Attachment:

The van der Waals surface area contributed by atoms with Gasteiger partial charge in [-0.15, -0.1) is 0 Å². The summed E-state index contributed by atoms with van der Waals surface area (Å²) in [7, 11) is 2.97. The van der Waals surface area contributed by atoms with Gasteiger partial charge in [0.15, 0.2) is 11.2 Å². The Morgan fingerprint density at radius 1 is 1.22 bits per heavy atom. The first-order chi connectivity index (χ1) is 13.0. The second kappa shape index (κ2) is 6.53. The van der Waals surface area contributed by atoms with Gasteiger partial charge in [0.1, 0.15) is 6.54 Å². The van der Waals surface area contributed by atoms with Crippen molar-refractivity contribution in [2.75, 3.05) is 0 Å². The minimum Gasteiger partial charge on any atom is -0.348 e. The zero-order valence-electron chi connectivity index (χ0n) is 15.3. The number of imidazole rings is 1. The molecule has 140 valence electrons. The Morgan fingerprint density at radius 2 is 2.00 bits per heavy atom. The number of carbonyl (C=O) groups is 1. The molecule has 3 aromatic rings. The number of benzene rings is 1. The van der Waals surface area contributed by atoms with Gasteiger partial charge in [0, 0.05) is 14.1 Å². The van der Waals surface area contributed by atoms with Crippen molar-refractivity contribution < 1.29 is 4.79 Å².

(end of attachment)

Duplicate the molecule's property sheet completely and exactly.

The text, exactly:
The van der Waals surface area contributed by atoms with Gasteiger partial charge in [-0.15, -0.1) is 0 Å². The summed E-state index contributed by atoms with van der Waals surface area (Å²) in [7, 11) is 2.97. The van der Waals surface area contributed by atoms with Gasteiger partial charge in [0.15, 0.2) is 11.2 Å². The Morgan fingerprint density at radius 1 is 1.22 bits per heavy atom. The first-order chi connectivity index (χ1) is 13.0. The second kappa shape index (κ2) is 6.53. The van der Waals surface area contributed by atoms with Gasteiger partial charge in [0.1, 0.15) is 6.54 Å². The van der Waals surface area contributed by atoms with Crippen molar-refractivity contribution in [2.75, 3.05) is 0 Å². The minimum Gasteiger partial charge on any atom is -0.348 e. The zero-order valence-electron chi connectivity index (χ0n) is 15.3. The number of imidazole rings is 1. The molecule has 140 valence electrons. The Morgan fingerprint density at radius 2 is 2.00 bits per heavy atom. The number of carbonyl (C=O) groups is 1. The molecule has 3 aromatic rings. The number of benzene rings is 1. The van der Waals surface area contributed by atoms with Gasteiger partial charge in [0, 0.05) is 14.1 Å². The van der Waals surface area contributed by atoms with Crippen molar-refractivity contribution < 1.29 is 4.79 Å².